On July 23, FSIS acknowledged that it had received a Petition from the Harvard Law School’s Animal Law and Policy Clinic (Harvard or Petitioner) regarding the naming of cell-based or cultured meat and poultry products. Petitioner requests that the Food Safety Inspection Service (FSIS) of the USDA establish a labeling approach for cell-based meat and poultry that “does not overly restrict speech and that respects the First Amendment.”
As readers of this blog know, the issue of naming of what has been referred to as cell-based, cultured, or clean meat has been a topic of contention in recent years. In February 2018, the United States Cattlemen’s Association (USCA) asked that FSIS establish formal definitions for “meat” and “beef” that would exclude what USCA called “lab grown” meat. The USCA petition generated much discussion and based on comments by many, including other meat and poultry associations, it became clear that there was no general agreement on the necessity to prohibit the use of the terms such as beef, meat, chicken, etc. for cell-based animal products. FSIS has not yet responded to the USCA petition.
Meanwhile, in the absence of federal action, several states developed laws that bar cell-based meat companies from using common food terms traditionally used for products from slaughtered animals such as “beef” and “chicken.”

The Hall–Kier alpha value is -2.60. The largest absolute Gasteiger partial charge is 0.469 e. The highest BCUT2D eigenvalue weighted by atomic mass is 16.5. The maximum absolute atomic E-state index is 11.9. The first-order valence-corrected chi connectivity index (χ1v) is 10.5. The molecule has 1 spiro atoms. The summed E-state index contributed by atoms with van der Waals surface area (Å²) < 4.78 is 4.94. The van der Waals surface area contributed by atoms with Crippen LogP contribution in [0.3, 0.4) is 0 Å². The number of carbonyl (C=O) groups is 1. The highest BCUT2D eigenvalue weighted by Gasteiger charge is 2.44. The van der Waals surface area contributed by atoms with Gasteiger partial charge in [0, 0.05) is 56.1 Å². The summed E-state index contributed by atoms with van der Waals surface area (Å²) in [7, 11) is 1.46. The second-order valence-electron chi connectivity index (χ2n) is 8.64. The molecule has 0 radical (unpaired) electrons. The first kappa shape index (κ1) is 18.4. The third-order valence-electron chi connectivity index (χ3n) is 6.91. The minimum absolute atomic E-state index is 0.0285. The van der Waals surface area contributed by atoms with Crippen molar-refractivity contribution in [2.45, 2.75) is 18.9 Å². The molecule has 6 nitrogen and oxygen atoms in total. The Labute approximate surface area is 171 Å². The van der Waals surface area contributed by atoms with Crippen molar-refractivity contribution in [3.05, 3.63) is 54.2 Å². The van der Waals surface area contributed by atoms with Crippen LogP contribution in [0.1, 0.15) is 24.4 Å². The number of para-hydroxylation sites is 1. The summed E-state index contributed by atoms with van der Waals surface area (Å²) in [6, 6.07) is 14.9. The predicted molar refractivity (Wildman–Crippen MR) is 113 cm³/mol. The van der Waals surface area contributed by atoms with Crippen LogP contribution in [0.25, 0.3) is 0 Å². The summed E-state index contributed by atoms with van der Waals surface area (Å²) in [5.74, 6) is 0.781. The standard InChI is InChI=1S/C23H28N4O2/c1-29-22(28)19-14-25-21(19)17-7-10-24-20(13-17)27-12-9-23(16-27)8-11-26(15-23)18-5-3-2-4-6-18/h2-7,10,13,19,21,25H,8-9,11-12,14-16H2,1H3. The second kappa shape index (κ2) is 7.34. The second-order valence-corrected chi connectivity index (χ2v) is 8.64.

Cell-based products are still in development and detailed information about the composition and nature of the future cultured meat products is not (publicly) available. (In a recent scientific conference, Dr. G. Forgacs, chief scientific officer of Fork & Goode, indicated that the cultured product is a “structureless biomass.”)
Nevertheless, based on statements by FSIS officials cited by Petitioner it appears that FSIS is in the process of drafting labeling regulations for cell-based products. More recent statements in a joint FDA/USDA webinar confirm that FDA and FSIS are developing joint principles for the labeling of these products and FSIS mentioned that it plans to develop regulations for the labeling. However, it did not identify a timeline.
The Petition by Harvard requests that FSIS use a flexible labeling approach that does not require new standards of identity or disclosures unless necessary to protect consumers from “an increased food safety risk or material compositional difference.” The Petition warns that a restrictive federal labeling policy can be expected to face legal challenges because of violation of the First Amendment commercial speech protections. Petitioner asserts that, at this time, there is insufficient information about the cell-based products and, therefore, FSIS cannot determine what restrictions (if any) on the use of existing standards of identity and common or usual names now used on conventionally produced products would be needed to protect the consumer.
Petitioner also calls on FSIS to consult with FDA to ensure “regulatory consistency for cell-based meat and seafood products” and to offer “certainty to producers and states.” The recently posted joint webinar indicates that FSIS and FDA are in fact cooperating on the development of procedures regarding the safety and labeling of cell-based products.
FSIS considers the Petition a rulemaking petition and referred it to the Office of Policy and Program Development.